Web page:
Which are the Best Topiary Trees?

Whether you are creating topiary trees from scratch or you are using a tree that has been ready trained from the nursery, you need to know which are the best trees for topiary and the easiest to shape and maintain.

Typically topiary trees are evergreen trees as they will remain a permanent feature in the garden all year round and won’t end up shedding their leaves during autumn and winter. The box tree is often used for topiary due to it’s small leaves which grow densely to create a thick tight growth when clipped.box-topiary-trees

If you are training over a frame then you will need a tree or woody shrub that will lend itself to vining but with thick dense foliage.

The yew tree can also be used as a topiary tree as it is a very structured tree – it is ideal as a garden boundary owing to its density and can be easily shaped to produce topiary designs in the garden.

See right: Hardy Buxus (Box Tree) Topiary PyramidHardy Buxus (Box Tree) Topiary Pyramid

Aside from the box tree and the yew tree you can use privet, holly and Lonicera Nitilda for topiary and hedging.

The Best Plants for Topiary

There are a few different types of plants for topiary that are most commonly used and that includes shrubs, hedges, vines and even herb bushes. The plant you choose will determine the density of your topiary and the overall look.

Topiary Shrubs

Shrubs can be trained into topiaries if they have thick, dense foliage and small leaves and that includes plants such as the boxwood, holly, laurel, and privet. If you are looking for something that will stay fairly small and compact without too much trimming then Boxwood is among the most popular, whereas Laurel and privet have larger leaves and are great for larger-scale topiaries.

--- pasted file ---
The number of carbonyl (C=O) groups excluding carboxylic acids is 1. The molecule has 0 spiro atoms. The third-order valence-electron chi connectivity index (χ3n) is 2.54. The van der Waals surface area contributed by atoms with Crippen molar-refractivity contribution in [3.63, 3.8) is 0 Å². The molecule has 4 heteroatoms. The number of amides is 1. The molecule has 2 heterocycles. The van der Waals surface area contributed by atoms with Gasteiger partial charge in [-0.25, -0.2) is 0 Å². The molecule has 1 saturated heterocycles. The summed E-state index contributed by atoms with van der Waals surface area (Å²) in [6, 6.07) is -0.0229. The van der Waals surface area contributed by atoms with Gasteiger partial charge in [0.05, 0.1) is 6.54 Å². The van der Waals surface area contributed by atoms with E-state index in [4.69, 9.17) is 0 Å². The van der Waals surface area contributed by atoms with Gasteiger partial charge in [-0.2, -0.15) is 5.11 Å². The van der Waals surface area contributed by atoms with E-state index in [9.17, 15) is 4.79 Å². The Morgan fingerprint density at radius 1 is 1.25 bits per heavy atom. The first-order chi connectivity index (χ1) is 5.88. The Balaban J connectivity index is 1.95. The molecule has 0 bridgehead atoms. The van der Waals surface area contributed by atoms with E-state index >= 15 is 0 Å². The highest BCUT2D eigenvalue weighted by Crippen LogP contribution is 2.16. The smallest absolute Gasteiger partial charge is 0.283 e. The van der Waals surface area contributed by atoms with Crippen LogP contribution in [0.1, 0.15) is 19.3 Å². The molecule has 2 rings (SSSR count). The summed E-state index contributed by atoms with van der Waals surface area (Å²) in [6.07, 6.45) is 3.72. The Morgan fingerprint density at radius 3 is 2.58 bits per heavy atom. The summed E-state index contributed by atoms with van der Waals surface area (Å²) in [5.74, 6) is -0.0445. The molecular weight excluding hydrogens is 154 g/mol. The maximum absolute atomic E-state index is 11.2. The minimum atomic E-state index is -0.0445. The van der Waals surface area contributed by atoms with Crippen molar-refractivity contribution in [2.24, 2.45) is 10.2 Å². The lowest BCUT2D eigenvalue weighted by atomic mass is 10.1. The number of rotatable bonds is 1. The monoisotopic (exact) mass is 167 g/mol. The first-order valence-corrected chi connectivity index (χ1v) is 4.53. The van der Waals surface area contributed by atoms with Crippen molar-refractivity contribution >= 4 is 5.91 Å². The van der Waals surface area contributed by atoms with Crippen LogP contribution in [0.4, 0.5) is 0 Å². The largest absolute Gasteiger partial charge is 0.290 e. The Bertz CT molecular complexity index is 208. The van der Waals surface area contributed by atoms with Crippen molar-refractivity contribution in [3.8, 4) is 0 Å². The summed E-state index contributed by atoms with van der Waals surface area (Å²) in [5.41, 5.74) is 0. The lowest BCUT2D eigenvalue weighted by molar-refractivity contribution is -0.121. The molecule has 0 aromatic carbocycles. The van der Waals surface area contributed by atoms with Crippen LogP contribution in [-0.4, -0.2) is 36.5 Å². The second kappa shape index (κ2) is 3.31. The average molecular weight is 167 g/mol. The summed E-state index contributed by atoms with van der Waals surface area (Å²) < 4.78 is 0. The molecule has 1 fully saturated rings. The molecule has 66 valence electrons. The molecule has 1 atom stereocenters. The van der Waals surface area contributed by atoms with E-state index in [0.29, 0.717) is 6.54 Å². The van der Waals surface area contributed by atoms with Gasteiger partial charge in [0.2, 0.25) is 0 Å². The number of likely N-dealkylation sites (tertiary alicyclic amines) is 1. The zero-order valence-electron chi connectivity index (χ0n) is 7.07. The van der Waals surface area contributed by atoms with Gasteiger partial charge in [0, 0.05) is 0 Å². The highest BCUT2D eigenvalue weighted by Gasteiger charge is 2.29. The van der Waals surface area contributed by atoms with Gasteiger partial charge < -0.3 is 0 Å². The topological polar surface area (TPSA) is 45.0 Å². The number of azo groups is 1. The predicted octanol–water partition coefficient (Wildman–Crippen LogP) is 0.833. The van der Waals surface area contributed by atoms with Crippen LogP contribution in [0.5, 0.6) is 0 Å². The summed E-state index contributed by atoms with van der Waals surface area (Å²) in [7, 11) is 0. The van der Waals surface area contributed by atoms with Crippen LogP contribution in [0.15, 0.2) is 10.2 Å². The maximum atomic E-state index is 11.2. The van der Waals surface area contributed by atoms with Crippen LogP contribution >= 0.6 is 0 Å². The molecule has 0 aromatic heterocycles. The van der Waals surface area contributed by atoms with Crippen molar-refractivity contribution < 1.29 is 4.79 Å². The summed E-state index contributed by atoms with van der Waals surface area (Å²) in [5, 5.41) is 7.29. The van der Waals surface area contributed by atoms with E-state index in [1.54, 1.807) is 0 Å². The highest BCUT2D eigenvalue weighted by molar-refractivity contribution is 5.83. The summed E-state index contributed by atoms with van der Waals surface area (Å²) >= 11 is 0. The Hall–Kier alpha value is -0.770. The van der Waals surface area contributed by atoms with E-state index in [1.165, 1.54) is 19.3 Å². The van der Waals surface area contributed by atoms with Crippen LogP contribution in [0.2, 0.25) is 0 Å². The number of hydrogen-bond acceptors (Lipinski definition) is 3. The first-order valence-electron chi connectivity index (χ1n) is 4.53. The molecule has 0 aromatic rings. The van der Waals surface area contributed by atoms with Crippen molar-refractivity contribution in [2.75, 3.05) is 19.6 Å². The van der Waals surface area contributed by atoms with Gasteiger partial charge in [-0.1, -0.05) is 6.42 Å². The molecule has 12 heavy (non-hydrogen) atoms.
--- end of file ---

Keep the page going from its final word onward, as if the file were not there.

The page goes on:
Topiary Hedges

If you are being adventurous with your topiary skills, then hedges are ideal if you need are going for statuesque or geometrical shapes because of their density. Obelisks, pyramids, cylinders, spirals, and cones are all easy shapes and designs to accomplish with taller shrubs with dense leaf or needle structures and yew, hollies, and Alberta spruce are great recommendations for taller formation topiaries, with the yew being ideal owing to its naturally cylindrical shape. The hollies are very pliable and can be trimmed into almost any shape, whilst the Alberta spruce is great for creating spiral formations.


Topiary Herb Bushes

Herbs, surprisingly enough, can be used in small topiary designs and are ideal as gifts for others. Not only do these topiary plants smell fragrant, but they also tend to look more delicate and pretty. Herbs that are small and dense are particularly desirable Рwe love Rosemary, Thyme and Lavender, all of which have little flowers and a lovely pungent aroma.

Topiary Vines

Vines are incredibly flexible when used in topiary and can be used in almost any designs simple and complex. By using a frame, or in fact any shape of object you can achieve the kind of shapes that you want to achieve with vines. They will fix themselves on to almost any surface. It’s best not to choose the more invasive form of ivy instead go for the non-invasive such as the Lady Frances, Duckfoot or Gold Child.

Topiarists, whether they are professional or enthusiasts, have the incredible capability to create endless forms, shapes, designs, geometric forms, and animal figures, to just about anything they can think of. The designs and creations that can be clipped and trained using plants, trees, and hedges are endless.